Friday, 28 August 2015

The Ballard of Ed & Yvette

How the decision was made for Yvette Cooper to stand as a Labour leadership candidate.

And how Ed Balls reacted. 

With the usual apologies.
This time to Victoria Wood. And her hit from the 'soon to be fashionable again' 1980s

Friday Fun - Naming Day

What name best suits for the new Labour Leader?

I really like the Jezbollah efforts that I have read, better than the bland Corbynista. Can we do better though?

After all we are about to gets years of hilarious copy on a plate with nuclear disarmament, Nato-Withdrawal and Open borders for the Open University.

The top runners for me are:

Jerry the Red

any advance on these?

Thursday, 27 August 2015

We've never had it so good

One of the recurring themes discussed on this blog by our illustrious readers (welcome one, welcome all, but don't be offended if stupid comments are taken to task!) is whether life in the UK has improved in recent decades or not.  Anecdotal evidence suggests that most people would balk at the suggestion that life was better in the 1970s, and yet that is precisely what some people suggest.  I want to explore that, and what better time to do that than on the day that it has been announced that net migration to the UK is at its highest ever level?

By complete coincidence, I have been reading Niall Ferguson's Always Right, which is a wonderfully unequivocally favourable account of Mrs T's time in office, analysed with the benefit of twenty plus years' hindsight. Ferguson even manages to get Saint Margaret off the hook for the Poll Tax and the ERM. Hmm. Mild tint of rose aside, Always Right contains some interesting stats to help us answer whether our great nation is better now than it was forty years ago.

In 1975, the inflation rate reached 27%. Today it is 1% on the old measure, and basically zero on the consumer prices index.  We can argue about whether a particular index captures the actual cost of living for a real person or family, but there is no arguing that inflation has collapsed relative to its level in the 1970s; it hit eight point something as late as 1990. Returns on stocks and bonds were negative in the 1970s.  The mines were costing £1bn a year in subsidy. No wonder people were leaving in droves for sunnier, less-traumatic climes.

Unemployment reached 4% when the Tories launched their famous election poster. It is hard to compare old stats with current stats because the way unemployment is measured has changed a lot in the intervening 40 years; unemployment is probably a little bit worse now than it was then, but not by much. Employment is at its highest ever, pretty much right now.  Nobody would deny there were tough times in the 80s and 90s, but we really are enjoying a jobs boom here.  Let's not talk even about the strikes.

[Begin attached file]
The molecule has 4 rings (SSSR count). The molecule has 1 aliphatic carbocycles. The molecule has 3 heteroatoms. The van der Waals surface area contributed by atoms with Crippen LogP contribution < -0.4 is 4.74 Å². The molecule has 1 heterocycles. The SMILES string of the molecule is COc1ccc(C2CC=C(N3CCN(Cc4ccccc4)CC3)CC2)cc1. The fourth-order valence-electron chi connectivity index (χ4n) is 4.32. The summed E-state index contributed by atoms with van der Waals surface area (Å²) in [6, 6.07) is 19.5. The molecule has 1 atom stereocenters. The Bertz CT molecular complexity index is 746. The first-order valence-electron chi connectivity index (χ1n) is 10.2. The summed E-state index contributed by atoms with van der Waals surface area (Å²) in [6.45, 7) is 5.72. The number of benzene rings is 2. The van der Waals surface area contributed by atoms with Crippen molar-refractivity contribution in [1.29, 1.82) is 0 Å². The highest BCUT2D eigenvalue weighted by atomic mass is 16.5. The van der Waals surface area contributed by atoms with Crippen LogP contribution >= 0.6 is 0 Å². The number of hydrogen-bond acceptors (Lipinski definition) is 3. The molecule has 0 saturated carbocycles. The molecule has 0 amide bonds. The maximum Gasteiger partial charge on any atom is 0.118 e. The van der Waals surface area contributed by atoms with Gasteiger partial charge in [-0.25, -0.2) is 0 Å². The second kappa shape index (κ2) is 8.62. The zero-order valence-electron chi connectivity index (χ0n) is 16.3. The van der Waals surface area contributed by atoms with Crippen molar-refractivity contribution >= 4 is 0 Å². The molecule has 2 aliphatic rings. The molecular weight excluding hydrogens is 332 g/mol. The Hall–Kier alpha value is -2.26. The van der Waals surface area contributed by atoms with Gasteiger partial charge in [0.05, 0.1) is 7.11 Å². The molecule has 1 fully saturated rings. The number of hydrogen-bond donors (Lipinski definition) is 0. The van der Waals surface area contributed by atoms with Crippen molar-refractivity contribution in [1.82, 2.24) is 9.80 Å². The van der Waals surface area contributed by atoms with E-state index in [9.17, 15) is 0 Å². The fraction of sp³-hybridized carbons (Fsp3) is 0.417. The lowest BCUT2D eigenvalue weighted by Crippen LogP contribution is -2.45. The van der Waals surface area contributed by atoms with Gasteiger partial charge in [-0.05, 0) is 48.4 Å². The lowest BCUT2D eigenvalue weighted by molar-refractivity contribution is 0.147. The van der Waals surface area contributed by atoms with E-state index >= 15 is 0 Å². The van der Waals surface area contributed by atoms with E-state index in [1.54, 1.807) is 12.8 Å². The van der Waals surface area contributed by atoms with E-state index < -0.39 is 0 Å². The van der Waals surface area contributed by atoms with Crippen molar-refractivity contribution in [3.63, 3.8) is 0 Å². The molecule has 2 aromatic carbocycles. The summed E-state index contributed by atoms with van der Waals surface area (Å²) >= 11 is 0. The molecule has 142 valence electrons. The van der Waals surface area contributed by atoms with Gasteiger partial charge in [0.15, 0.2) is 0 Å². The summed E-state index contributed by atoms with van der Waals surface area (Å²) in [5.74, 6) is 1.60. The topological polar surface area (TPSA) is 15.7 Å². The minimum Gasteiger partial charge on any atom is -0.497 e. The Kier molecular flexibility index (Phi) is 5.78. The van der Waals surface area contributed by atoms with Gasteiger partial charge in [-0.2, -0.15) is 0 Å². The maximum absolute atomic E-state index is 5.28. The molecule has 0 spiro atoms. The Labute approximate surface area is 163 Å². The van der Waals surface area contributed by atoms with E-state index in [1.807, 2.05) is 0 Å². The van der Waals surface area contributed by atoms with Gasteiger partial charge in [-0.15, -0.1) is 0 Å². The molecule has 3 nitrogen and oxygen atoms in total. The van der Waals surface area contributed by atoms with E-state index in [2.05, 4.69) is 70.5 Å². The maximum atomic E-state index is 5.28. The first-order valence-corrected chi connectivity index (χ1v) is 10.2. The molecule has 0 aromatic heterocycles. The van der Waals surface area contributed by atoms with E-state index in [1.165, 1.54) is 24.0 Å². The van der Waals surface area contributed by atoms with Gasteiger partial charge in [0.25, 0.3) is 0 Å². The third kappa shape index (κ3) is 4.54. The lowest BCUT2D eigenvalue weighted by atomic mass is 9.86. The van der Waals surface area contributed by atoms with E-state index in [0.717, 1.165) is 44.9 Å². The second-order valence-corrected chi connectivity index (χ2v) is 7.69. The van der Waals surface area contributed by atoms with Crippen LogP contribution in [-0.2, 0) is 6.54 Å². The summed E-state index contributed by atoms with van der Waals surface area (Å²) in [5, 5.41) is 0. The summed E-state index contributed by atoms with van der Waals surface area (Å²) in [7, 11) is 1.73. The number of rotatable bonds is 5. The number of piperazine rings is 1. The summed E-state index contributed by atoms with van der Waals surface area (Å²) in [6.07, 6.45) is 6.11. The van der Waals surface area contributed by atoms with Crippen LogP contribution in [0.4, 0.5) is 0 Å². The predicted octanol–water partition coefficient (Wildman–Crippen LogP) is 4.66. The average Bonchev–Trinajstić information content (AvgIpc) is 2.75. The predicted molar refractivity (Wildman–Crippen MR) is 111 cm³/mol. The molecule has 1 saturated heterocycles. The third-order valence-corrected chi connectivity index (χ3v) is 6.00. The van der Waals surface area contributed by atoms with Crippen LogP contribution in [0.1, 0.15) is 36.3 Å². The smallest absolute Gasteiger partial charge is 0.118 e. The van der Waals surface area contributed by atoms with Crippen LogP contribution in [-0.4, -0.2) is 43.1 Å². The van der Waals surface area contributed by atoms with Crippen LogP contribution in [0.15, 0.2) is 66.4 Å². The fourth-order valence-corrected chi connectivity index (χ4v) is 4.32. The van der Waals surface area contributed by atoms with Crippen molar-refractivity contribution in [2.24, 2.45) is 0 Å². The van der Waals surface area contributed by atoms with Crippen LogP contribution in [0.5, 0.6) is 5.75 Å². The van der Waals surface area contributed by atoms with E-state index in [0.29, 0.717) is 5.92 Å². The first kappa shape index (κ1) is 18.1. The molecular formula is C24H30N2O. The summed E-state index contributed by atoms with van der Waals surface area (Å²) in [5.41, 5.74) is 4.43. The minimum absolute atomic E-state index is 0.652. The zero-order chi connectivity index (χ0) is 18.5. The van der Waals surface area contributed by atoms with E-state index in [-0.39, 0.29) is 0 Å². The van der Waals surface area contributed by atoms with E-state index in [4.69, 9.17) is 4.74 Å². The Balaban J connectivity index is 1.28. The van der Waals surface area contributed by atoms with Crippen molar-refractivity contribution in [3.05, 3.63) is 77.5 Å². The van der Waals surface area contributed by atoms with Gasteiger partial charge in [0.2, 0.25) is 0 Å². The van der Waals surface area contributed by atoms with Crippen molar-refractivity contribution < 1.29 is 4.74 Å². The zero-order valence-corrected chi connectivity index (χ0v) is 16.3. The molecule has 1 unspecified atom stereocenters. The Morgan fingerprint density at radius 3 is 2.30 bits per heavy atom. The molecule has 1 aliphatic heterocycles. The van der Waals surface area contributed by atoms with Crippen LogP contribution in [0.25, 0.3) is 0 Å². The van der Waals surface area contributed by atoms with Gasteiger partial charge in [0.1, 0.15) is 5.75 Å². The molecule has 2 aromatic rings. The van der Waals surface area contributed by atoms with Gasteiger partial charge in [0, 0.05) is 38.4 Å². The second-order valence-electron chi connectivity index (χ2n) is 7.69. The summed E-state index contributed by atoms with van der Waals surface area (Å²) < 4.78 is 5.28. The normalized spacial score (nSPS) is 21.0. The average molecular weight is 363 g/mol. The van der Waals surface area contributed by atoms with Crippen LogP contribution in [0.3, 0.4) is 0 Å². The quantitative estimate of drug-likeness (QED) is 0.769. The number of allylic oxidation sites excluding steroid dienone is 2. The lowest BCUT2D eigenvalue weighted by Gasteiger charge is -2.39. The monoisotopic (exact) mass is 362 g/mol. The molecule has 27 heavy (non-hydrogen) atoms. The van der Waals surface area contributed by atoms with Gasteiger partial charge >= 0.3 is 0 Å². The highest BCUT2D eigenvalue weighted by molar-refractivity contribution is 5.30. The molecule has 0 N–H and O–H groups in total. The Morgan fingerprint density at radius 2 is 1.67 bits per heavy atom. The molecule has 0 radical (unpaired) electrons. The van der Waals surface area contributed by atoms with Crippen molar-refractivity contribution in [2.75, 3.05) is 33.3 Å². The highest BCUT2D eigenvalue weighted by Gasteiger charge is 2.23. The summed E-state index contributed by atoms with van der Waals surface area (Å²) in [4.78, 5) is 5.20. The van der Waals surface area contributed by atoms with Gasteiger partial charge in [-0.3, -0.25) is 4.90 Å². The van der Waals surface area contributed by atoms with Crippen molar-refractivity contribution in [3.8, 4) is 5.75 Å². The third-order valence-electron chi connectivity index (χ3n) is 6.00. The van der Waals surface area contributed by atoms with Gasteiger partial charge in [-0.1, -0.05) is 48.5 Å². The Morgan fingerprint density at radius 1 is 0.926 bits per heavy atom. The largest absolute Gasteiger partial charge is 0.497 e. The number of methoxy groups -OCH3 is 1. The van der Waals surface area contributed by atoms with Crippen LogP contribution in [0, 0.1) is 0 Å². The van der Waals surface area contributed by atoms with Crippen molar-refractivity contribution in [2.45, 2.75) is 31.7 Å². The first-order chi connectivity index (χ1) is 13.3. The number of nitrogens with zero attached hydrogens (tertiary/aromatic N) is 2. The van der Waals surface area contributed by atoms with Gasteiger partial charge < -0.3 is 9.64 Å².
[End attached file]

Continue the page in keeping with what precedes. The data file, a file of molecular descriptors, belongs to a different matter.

A topic frequently returned-to at C@W is the price of housing.  Nobody can deny that house prices have soared compared with income.  There are many causes: rent de-control, tax reforms, the general build-up of capital in the economy; and yet owner-occupation was only 54% in 1981.  Our heroic 1970s "average earner" was emphatically not racing up the property ladder. It has never been easy to buy a house, but outside the south-east doing so is now more affordable than it has been since John Major left office.

Foreign travel has blossomed - we spend four times as much abroad as we did in 1979, we have shiny gadgets coming out of our ears, a hugely wider choice of things to do in our spare time, and live generally much healthier lives. The UK's cultural industries are booming. Even the coffee is better.

State schools are some of the best in the country.  We have the best demographics in Europe. We have Europe's economic and cultural capital.  

Nobody talks about managed decline or the "brain drain" any more. So, hopefully you are now persuaded that we've never had it so good. No wonder so many people want to make this island their home, to make a go of it, to enjoy a life that would be impossible in many, many other parts of the world. Yes, we need more housing and infrastructure, of course. Nobody would argue that we don't have any problems. But give me 2015 over pretty much any earlier year.

Next target for the newspaper's oil wrath : retailers

In the recent times the Major petrol retailers get a lot of stick, somewhat justified but not entirely, for not reducing their prices when the price of crude oil falls. As I have gone into before, the refining of the product and margins in that industry are of course more important factors. Not that journalists care.

I have been impressed of late with Journo's uncovering the scams at airports and hospitals where customers are over-charged because of the captive market created in the local environment. These are good things and show the power of a free press, albeit in a small way.

To continue this theme, we can consider what crude oil gets made into - the answer is easier if we try to think of things not derived from crude oil. For example, in a supermarket:

- All the medicines are oil based more or less,
- All packaging that is not pure paper - so, er, all of it.
- Most flavourings and dyes
- All baby products, with each nappy being one  cup of crude oil originally for example
- Then there is the heating and lighting
- Much apparel, including all trainers, are mainly oil based